NewsSGA holds town hall debate

SGA holds town hall debate

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The Student Government Association held a town hall meeting in the RC Lounge as a way to allow students to present issues and concerns directly to SGA senators on Tuesday, Feb. 26.

The event had a general meet and greet format. Students came into the lounge and talked to several SGA senators about whatever they wanted while eating the Subway catering. There was also an online poll being done for the SGA to see what issues are important to the student body.

While there weren’t many students attending the town hall meeting, there were many senators there to give insight about what is going on within the Senate and what the current goals are for the future of SGA.

One of the things that many senators expressed was that the SGA is trying hard to improve their connectivity with the student body. Second-year MFA candidate studying theatre set design and technology and the senator for the Graduate School Lindsey Kelley said the Senate was disconnected from the student body in the past. She said she felt that the issue is from apathy among the student body as well as a lack of knowledge on how to reach out to the Senate. Kelly said it is important for students to interact with us because they can change things.

“Students always talk about how they don’t like this or that, and they always complain about their university. But they feel like they can’t change anything because there are these higher powers that be, but the Senate is here to enact change,” Kelley said. “We are here to act as the voice of the students, and I hope that if we can get our name out and advertise what we do students will come to us, and we can act as that voice.”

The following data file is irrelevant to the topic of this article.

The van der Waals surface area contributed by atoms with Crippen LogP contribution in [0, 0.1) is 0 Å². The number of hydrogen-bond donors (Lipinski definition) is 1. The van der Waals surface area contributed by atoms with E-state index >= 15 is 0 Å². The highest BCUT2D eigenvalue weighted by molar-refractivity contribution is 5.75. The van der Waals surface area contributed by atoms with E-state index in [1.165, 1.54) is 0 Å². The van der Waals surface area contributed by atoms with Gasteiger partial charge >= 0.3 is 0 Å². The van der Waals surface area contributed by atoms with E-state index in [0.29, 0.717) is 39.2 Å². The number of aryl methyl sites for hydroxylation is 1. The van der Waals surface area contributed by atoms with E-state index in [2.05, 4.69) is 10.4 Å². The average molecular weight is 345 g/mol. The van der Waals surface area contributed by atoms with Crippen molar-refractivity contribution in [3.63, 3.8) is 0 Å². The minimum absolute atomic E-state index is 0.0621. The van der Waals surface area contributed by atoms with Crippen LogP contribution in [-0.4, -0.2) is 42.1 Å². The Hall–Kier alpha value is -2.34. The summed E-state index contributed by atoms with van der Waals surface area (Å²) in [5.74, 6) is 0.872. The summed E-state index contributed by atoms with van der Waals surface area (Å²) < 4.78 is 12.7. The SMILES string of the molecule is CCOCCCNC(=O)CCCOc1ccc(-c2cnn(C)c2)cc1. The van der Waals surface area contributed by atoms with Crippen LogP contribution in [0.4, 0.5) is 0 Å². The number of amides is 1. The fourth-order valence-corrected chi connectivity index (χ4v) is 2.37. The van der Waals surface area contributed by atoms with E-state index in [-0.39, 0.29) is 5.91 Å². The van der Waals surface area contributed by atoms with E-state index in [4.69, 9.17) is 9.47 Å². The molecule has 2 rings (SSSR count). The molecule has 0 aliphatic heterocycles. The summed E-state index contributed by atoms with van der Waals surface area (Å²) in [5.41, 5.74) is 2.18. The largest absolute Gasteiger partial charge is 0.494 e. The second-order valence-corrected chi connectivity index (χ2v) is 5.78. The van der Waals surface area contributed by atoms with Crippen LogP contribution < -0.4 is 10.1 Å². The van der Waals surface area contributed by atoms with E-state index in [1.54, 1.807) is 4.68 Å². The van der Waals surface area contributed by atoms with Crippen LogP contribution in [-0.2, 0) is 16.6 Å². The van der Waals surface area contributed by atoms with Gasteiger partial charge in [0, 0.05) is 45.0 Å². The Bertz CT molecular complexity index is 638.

She also noted that outreach events like the Town Hall have a history of low attendance, including the Starbucks with Senator’s initiative that also attempted to encourage students to interact directly with SGA senators. She said that the formula of offering food as well as conversation in the middle of the day is proving to be not as effective in generating interest among the students, so the SGA is still working on strategies on how to best reach out to the student body.

Laura Nuñez, a freshman pre-nursing major and representative for the College of Nursing and Health Professions in the Senate, said when it comes to the issue of student involvement in the SGA, the Varsity program helps by allowing students to participate directly in SGA events without having to be members.

She also said student parking continues to be an issue that students are concerned about. Nuñez said there were many attempts in the past to increase parking for students, but it comes down to an issue of space.

“They [Southern Miss administration] want us to have more parking, and obviously so do we, but where are we going to put it? Talking to some students, it was brought up that maybe some more levels could be added to the parking garage, and that could be something that we look into, but it really depends on the correspondence between SGA and the people who have the power and the money within the school to be able to put that into motion,” Nuñez said.

Dipin Subedi, a sophomore economics major who is serving as the representative for the School of Social Science and Global studies within the Senate, said that he felt there are other things that the student body and the SGA should focus on.

“Parking is an issue that I’ve been hearing a lot about in Senate; however, I don’t think it’s something that should be prioritized over all other academic affairs,” Subedi said. “There’s so much that we have to focus on in academic affairs because we are college students, but parking is kind of a tertiary issue. Of course, we should focus on parking because there are a lot of issues, so it should be considered, but it shouldn’t be the main focus.”

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